The Measles virus is a highly contagious single-stranded RNA virus that is mostly spread via the respiratory system. It may be passed via aerosol droplets from coughs or through contact with infected bodily fluids. It causes measles, a disease characterised by fever, cough, runny nose, red eyes and a rash. Most patients with uncomplicated measles will recover without antiviral treatment, however, some patients may develop diarrhoea, corneal ulceration, pneumonia or encephalitis. Complications are more likely in adults. In developed countries, most children are immunised against measles by the age of 18 months, as part of the three-part MMR (measles, mumps and rubella) vaccine.
- Target Species
- Product Form
- Inactivated Measles virus - liquid
- Measles virus, Edmonston strain, cultured in Vero cells. Optimally infected cells are disrupted in culture fluids. The suspension is clarified and concentrated by crossflow ultrafiltration. The antigen preparation is inactivated using gamma radiation, which primarily damages viral genetic material.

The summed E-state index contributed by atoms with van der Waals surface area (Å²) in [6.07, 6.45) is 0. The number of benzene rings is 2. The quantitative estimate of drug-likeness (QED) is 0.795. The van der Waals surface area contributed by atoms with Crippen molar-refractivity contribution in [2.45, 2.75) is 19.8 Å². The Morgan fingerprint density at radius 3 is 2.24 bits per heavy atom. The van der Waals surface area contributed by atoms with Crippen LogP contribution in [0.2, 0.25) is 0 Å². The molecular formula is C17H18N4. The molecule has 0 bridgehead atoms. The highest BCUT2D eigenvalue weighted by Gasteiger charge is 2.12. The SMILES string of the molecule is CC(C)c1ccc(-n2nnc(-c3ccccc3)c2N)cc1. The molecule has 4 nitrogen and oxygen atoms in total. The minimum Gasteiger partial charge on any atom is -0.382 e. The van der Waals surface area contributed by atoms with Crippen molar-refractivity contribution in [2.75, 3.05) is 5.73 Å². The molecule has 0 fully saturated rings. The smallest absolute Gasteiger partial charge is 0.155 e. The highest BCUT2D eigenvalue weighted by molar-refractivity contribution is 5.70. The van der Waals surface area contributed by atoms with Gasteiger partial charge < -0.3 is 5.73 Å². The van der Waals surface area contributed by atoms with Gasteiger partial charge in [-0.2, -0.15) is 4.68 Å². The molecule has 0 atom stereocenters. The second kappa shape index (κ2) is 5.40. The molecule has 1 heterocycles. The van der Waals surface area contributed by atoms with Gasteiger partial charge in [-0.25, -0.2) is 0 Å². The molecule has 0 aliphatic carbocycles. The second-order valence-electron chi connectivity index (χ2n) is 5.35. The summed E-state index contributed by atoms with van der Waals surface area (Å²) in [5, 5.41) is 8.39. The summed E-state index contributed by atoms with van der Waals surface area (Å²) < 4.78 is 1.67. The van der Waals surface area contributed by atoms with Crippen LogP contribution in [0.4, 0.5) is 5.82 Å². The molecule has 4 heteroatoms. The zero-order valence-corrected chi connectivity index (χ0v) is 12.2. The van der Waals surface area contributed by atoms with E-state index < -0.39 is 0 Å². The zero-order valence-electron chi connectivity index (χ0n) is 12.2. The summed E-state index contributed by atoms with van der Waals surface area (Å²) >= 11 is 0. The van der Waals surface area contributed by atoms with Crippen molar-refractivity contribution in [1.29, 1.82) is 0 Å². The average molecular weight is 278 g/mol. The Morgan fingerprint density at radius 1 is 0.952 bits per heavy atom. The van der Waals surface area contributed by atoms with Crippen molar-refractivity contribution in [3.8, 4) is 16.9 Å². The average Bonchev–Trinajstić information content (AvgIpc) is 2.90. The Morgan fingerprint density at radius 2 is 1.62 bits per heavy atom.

- Buffer Solution
- Minimum Essential Medium
- Preservative Stabilisers
- None present
- Antigenic activity is 116% of internal reference standard.
- Approx. Protein Concentrations
- Please see label for concentration
- Store at -70oC.
Storage in frost-free freezers is not recommended.
This product should be stored undiluted. Avoid repeated freezing and thawing as this may denature the protein.
- 12 months from date of despatch
- For research purposes only
Applications of Measles Virus
|Application Name||Verified||Min Dilution||Max Dilution|
- Instructions For Use
- PIP013 should be sonicated immediately before use to ensure the preparation is uniform. The product may be used in a variety of immunoassay formats or may be further purified to meet the requirements of a particular assay format.
Product Specific References
References for Measles Virus
Bhoj, V.G. et al. (2016) Persistence of long-lived plasma cells and humoral immunity in individuals responding to CD19-directed CAR T-cell therapy.
Blood. 128 (3): 360-70.
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